Judy Cartwright writes the Community Watchdog column
Next to a town park in Miller Place is a sump -- the dignified term is recharge basin -- its fence torn open to permit entry.
From the vantage point of an adjacent handball court, Carol Wendell has seen children climb through the gap and disappear into the depths.
She's concerned about the safety of children and teens -- some of them ride skateboards down the slope of what she characterized as "a deep sump" -- as well as about whatever activities are afoot. She described occasions when cars pull up to the sump and the scent of marijuana is apparent.
"I play on the handball court and have seen 8- and 10-year-old children going down into it," she told us. "Parents have no idea what's going on."
The fence was ripped apart about four years ago, she said. The Town of Brookhaven chained it back together and secured the chain with a lock. But the solution was short term; at some point, the chain and lock were cut off.
Wendell called the town's Parks Department because the sump is next to Sylvan Avenue Park. She was referred to Suffolk County which, in turn, said the sump isn't one of theirs. When the gap wasn't repaired, Wendell contacted Newsday last month.
Her experience illustrates the challenge involved in reporting such a problem: The path to the best telephone number can take a number of turns.
The town's Highway Department is responsible for maintenance of town sumps, even those that appear to be within park boundaries. Within days of our call to the department, temporary fencing was in place. When we met Wendell two days later, a Wednesday, Highway Department foremen Tom Webb and John Gerig were replacing that with a section of new chain-link.
But two days later, when Wendell returned to the handball court, the fence was once again in tatters. "It was totally destroyed," she said of Webb and Gerig's work.
The town's Public Safety Department has been asked to provide "additional code enforcement" in the area and the Suffolk County Police Department also has been notified, Highway Department spokesman Frank Petrignani said early this month. The department confirmed that the Sixth Precinct "is aware of the activity at Sylvan Avenue Park and has taken action to address the issue."
By last week, police had made three drug-related arrests at the sump since April. The department said the Sixth Precinct "is continuing to make regular checks at the location." And the fence got yet another round of repairs.
We had hoped to report that the efforts by the town, the police and, not least, Wendell had led to a safe and satisfying conclusion. But the new chainlink section was again torn free, leaving a 4-foot-wide opening into the sump.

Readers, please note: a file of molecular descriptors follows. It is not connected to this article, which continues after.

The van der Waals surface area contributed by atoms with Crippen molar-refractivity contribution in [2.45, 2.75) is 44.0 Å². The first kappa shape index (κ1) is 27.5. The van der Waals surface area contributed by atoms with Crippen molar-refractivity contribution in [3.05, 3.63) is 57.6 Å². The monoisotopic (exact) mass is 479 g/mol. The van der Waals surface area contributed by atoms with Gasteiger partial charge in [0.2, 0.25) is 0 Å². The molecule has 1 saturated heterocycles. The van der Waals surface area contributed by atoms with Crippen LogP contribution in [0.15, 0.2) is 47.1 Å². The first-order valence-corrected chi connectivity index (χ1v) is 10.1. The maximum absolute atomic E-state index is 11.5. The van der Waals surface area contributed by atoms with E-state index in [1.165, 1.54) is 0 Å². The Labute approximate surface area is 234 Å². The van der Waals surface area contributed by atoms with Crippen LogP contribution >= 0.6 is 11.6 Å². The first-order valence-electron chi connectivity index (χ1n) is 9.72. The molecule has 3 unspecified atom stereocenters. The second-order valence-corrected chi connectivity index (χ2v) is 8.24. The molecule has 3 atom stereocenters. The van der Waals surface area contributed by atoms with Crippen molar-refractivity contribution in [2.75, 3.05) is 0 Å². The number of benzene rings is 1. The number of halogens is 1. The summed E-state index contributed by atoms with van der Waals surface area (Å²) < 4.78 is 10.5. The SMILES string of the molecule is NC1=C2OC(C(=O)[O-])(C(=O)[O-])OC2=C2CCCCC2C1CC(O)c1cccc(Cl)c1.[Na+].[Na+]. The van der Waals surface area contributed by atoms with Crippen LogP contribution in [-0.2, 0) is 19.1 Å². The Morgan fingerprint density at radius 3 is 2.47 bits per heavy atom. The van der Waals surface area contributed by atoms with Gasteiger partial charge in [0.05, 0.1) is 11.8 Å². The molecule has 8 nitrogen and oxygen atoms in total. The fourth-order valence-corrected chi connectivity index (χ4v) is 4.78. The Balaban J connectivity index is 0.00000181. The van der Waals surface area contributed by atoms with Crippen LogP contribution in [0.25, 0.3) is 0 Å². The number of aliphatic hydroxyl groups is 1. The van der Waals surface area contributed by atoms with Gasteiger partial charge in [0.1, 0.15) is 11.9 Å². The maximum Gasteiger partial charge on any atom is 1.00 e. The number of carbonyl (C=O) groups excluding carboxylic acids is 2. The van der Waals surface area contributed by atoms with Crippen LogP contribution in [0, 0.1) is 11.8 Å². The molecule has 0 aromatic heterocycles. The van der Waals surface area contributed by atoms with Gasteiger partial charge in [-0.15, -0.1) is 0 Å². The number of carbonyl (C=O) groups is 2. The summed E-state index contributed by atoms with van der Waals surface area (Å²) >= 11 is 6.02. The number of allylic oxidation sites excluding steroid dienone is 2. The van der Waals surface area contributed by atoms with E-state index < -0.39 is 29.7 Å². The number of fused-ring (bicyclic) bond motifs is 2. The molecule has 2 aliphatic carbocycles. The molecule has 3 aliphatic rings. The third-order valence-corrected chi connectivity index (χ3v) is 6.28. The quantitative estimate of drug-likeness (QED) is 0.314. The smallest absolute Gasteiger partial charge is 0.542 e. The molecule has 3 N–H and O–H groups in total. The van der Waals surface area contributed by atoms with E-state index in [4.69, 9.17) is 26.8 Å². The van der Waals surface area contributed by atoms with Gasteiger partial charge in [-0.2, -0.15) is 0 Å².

It had been more than five years since we last spoke with Herbert Meisen. In 2009 he told us about the need for a sidewalk along a busy road near the Commack Public Library.
Huntington Town told us at the time that a sidewalk would be installed to replace the skinny strip of asphalt on the north side of Hauppauge Road. The work was part of a traffic safety improvement plan for the area, one that was described as "shovel ready."
When Meisen called recently, he said the sidewalk still hadn't arrived.
The town reports that the work was postponed but is now back on schedule, along with scaled-down traffic safety improvements. Construction is expected to begin this year.
The initial $1.7-million project -- it also called for transforming the nearby intersection of Daly, Hauppauge and Larkfield roads into a traffic roundabout -- didn't go as planned because the town couldn't secure an $850,000 federal economic stimulus grant.
"As a result, the town has had to scale down the project to reduce costs while still achieving the goals of calming traffic on Daly Road and improving pedestrian safety on Hauppauge Road," town spokesman A.J. Carter said.
Instead of a roundabout, three "rest in red" traffic signals will be installed on Daly Road at the intersections with Blacksmith Lane, Wicks Road and Willoughby Path. Those lights will be programmed to turn green when traffic approaches at the posted speed limit; for speeders, the lights will remain red until drivers reach a complete stop. Eight such signals are in use throughout the town, Carter said.
Hauppauge Road will get right-turn lanes for east- and westbound traffic, and pedestrian countdown signals will be installed on Daly Road at Hauppauge and Larkfield roads.
Carter said the traffic signals and intersection improvements "will go out to bid early this summer and the sidewalk phase will follow a month or two later."
The asphalt path is used by pedestrians going to the library, the Suffolk Y Jewish Community Center and the Gurwin Jewish Geriatric Center.
"My wife takes our grandchildren to the Y all the time with a stroller and it's very tricky," Meisen said. "It [the sidewalk] will be very beneficial to her and everyone else using that road."
-- MICHAEL R. EBERT